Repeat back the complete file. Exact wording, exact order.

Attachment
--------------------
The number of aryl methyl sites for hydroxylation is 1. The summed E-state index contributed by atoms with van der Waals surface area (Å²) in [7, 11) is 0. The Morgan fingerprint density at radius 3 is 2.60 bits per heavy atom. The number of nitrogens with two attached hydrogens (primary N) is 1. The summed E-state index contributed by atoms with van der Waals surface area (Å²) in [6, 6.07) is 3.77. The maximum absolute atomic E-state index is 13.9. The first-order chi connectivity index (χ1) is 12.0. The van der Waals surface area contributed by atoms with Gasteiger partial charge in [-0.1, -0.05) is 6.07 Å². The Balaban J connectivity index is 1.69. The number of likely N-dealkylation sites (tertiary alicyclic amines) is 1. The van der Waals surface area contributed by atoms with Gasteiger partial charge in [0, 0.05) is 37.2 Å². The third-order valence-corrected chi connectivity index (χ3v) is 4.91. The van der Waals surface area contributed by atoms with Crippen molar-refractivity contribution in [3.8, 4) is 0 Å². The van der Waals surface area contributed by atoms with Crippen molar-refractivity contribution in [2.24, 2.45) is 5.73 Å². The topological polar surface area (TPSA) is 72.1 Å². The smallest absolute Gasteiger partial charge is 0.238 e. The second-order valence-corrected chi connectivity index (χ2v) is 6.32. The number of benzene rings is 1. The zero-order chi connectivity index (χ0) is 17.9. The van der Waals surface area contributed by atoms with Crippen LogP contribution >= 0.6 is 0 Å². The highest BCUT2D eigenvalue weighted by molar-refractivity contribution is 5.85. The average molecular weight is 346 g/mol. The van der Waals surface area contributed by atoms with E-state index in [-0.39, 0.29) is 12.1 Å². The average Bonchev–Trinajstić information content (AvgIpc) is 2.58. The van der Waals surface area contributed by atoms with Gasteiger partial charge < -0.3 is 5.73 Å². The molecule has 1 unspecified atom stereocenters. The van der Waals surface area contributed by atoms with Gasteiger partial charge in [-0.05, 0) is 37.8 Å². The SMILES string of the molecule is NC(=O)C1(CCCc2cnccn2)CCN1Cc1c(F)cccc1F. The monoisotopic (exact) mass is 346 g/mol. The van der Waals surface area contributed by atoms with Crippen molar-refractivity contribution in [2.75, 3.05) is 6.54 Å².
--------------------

The number of aryl methyl sites for hydroxylation is 1. The summed E-state index contributed by atoms with van der Waals surface area (Å²) in [7, 11) is 0. The Morgan fingerprint density at radius 3 is 2.60 bits per heavy atom. The number of nitrogens with two attached hydrogens (primary N) is 1. The summed E-state index contributed by atoms with van der Waals surface area (Å²) in [6, 6.07) is 3.77. The maximum absolute atomic E-state index is 13.9. The first-order chi connectivity index (χ1) is 12.0. The van der Waals surface area contributed by atoms with Gasteiger partial charge in [-0.1, -0.05) is 6.07 Å². The Balaban J connectivity index is 1.69. The number of likely N-dealkylation sites (tertiary alicyclic amines) is 1. The van der Waals surface area contributed by atoms with Gasteiger partial charge in [0, 0.05) is 37.2 Å². The third-order valence-corrected chi connectivity index (χ3v) is 4.91. The van der Waals surface area contributed by atoms with Crippen molar-refractivity contribution in [3.8, 4) is 0 Å². The van der Waals surface area contributed by atoms with Crippen molar-refractivity contribution in [2.24, 2.45) is 5.73 Å². The topological polar surface area (TPSA) is 72.1 Å². The smallest absolute Gasteiger partial charge is 0.238 e. The second-order valence-corrected chi connectivity index (χ2v) is 6.32. The number of benzene rings is 1. The zero-order chi connectivity index (χ0) is 17.9. The van der Waals surface area contributed by atoms with Crippen LogP contribution >= 0.6 is 0 Å². The highest BCUT2D eigenvalue weighted by molar-refractivity contribution is 5.85. The average molecular weight is 346 g/mol. The van der Waals surface area contributed by atoms with E-state index in [-0.39, 0.29) is 12.1 Å². The average Bonchev–Trinajstić information content (AvgIpc) is 2.58. The van der Waals surface area contributed by atoms with Gasteiger partial charge < -0.3 is 5.73 Å². The molecule has 1 unspecified atom stereocenters. The van der Waals surface area contributed by atoms with Gasteiger partial charge in [-0.05, 0) is 37.8 Å². The SMILES string of the molecule is NC(=O)C1(CCCc2cnccn2)CCN1Cc1c(F)cccc1F. The monoisotopic (exact) mass is 346 g/mol. The van der Waals surface area contributed by atoms with Crippen molar-refractivity contribution in [2.75, 3.05) is 6.54 Å².